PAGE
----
Here in the Chicago suburban hamlet of Glen Ellyn, lights are coming off houses and brittle Christmas trees are blowing about the parkways. The packages have been opened, unwanted gifts returned and folks are getting ready for New Year’s Eve.
Most people who have recordings of the 12 Days of Christmas have put them away until next Thanksgiving. But we’re still in the 12 Days of Christmas.
Those special days don’t end on Christmas Day – that’s when they start (well, actually, the day AFTER Christmas). They end on Epiphany, which comes on January 6. Jesus was born December 25, and 12 days later the wise men showed up with their gifts. That’s Epiphany. And in some Christian traditions, that is when people give gifts.
That actually makes a lot of sense to me. You have Advent to get ready for Christ’s birth, 12 days to celebrate and give thanks for his arrival, then gifts. But I fear we’ll have one heck of a time disconnecting the perception that the 12 Days of Christmas are intimately connected to the shopping season.
If you want to listen to the song, “12 Days of Christmas,” you have almost endless options, many of them quite awful…some not so bad. A couple versions at the extremes of musical taste:
The BBC Opera Stars
By the way….I will continue to wear my silly reindeer sweater until Epiphany. It is a treasured Irish gift from my son and future daughter-in-law.
As seems to happen each Christmas, someone gives me a book I would never have bought for myself – but ought to read. This year it is “The Spiritual Journey of George Washington,” by Janice T. Connell. Thanks to my wife, Charmaine.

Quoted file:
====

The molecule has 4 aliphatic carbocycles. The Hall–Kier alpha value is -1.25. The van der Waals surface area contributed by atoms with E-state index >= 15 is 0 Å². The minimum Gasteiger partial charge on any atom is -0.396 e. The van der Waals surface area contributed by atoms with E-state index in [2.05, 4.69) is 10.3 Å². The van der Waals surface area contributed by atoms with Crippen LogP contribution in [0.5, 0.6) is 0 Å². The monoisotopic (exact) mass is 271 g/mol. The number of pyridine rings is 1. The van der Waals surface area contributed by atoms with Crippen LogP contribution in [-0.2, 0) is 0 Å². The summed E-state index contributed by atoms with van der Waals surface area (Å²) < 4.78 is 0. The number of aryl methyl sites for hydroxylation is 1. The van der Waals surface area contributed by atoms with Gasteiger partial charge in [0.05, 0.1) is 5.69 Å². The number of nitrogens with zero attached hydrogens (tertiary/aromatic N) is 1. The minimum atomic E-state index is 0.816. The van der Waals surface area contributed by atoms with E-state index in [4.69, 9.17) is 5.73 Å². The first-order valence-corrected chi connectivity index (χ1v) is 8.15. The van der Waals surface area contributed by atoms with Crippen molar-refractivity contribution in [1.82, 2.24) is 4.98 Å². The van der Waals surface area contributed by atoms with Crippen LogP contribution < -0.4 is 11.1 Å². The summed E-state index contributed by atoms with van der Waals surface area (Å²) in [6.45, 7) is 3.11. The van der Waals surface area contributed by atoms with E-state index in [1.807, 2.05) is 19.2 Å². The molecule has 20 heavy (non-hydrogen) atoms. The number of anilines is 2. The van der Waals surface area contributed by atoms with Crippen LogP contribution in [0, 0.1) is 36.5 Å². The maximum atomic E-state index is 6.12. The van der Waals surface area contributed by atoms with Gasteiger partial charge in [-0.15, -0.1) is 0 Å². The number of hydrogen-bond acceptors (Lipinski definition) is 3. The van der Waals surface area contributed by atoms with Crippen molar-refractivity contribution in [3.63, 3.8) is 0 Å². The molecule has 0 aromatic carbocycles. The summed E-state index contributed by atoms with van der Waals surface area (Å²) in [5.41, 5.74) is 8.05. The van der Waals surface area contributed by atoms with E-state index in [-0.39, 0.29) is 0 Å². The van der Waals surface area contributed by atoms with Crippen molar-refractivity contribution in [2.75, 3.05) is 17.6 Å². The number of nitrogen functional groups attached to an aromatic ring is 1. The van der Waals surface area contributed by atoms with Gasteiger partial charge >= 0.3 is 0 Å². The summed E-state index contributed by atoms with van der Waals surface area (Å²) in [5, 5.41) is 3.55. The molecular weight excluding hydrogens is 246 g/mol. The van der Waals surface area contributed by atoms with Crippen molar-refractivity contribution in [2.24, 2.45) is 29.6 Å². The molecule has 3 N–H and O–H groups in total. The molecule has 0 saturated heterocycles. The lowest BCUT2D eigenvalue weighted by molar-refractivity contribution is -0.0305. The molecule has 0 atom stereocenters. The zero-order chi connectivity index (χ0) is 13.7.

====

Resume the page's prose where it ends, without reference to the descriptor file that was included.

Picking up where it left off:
Most Americans know little about the man I learned in school to be the Father of our Country. They may know he was the first president and spent a cold winter at Valley Forge. (Actually, the winter at Morristown was probably worse.)
But what most folks don’t know is detailed in this book. Washington was a deeply religious man who believed humbly in his dependence on God. He lived by a code of life called “Rules of Civility & Decent Behavior in Company and Conversation.” It is worth a Google search and read – rather quaint, but if we all lived by these rules the world would be a more civilized place.
Washington also had a collection of daily prayers that express his gratitude to God and ask humbly for guidance. You get a sense of a man more concerned with doing the right thing than what was most profitable for him personally.
Maybe that is why he the only American President who was elected without opposition.
The world has an abundance of bloggers, many of them Catholic. Among the Catholics, a large percentage are, well, a bit dour for my taste.
It is easy to find what is wrong with a parish, a diocese or even the Vatican. But most things go rather well. People come to the faith, follow the teachings of the Church and live happy lives, albeit with a goodly measure of pain and suffering.
What a Catholic should never lack is hope. And in this simple blog, that is what I plan to talk about…and with a bit of humor.